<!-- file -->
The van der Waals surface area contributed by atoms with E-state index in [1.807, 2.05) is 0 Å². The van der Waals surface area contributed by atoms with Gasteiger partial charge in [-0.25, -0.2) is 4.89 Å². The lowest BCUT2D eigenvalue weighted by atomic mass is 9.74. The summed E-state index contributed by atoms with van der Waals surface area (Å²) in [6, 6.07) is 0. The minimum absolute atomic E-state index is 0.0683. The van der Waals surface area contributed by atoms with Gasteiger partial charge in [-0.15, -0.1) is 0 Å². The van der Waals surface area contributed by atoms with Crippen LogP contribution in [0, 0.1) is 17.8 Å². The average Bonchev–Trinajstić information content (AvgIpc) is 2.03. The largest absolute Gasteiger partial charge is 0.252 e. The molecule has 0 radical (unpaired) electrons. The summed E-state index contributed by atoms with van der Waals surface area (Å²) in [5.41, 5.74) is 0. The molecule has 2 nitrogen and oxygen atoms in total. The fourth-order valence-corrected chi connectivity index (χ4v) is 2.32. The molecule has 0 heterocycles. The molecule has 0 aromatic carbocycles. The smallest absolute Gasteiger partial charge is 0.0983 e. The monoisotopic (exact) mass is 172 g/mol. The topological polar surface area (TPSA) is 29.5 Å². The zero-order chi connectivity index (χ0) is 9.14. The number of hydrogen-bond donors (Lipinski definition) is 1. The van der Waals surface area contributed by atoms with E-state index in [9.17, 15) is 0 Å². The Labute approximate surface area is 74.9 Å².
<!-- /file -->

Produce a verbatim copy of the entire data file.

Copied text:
The van der Waals surface area contributed by atoms with E-state index in [1.807, 2.05) is 0 Å². The van der Waals surface area contributed by atoms with Gasteiger partial charge in [-0.25, -0.2) is 4.89 Å². The lowest BCUT2D eigenvalue weighted by atomic mass is 9.74. The summed E-state index contributed by atoms with van der Waals surface area (Å²) in [6, 6.07) is 0. The minimum absolute atomic E-state index is 0.0683. The van der Waals surface area contributed by atoms with Gasteiger partial charge in [-0.15, -0.1) is 0 Å². The van der Waals surface area contributed by atoms with Crippen LogP contribution in [0, 0.1) is 17.8 Å². The average Bonchev–Trinajstić information content (AvgIpc) is 2.03. The largest absolute Gasteiger partial charge is 0.252 e. The molecule has 0 radical (unpaired) electrons. The summed E-state index contributed by atoms with van der Waals surface area (Å²) in [5.41, 5.74) is 0. The molecule has 2 nitrogen and oxygen atoms in total. The fourth-order valence-corrected chi connectivity index (χ4v) is 2.32. The molecule has 0 heterocycles. The molecule has 0 aromatic carbocycles. The smallest absolute Gasteiger partial charge is 0.0983 e. The monoisotopic (exact) mass is 172 g/mol. The topological polar surface area (TPSA) is 29.5 Å². The zero-order chi connectivity index (χ0) is 9.14. The number of hydrogen-bond donors (Lipinski definition) is 1. The van der Waals surface area contributed by atoms with E-state index in [9.17, 15) is 0 Å². The Labute approximate surface area is 74.9 Å².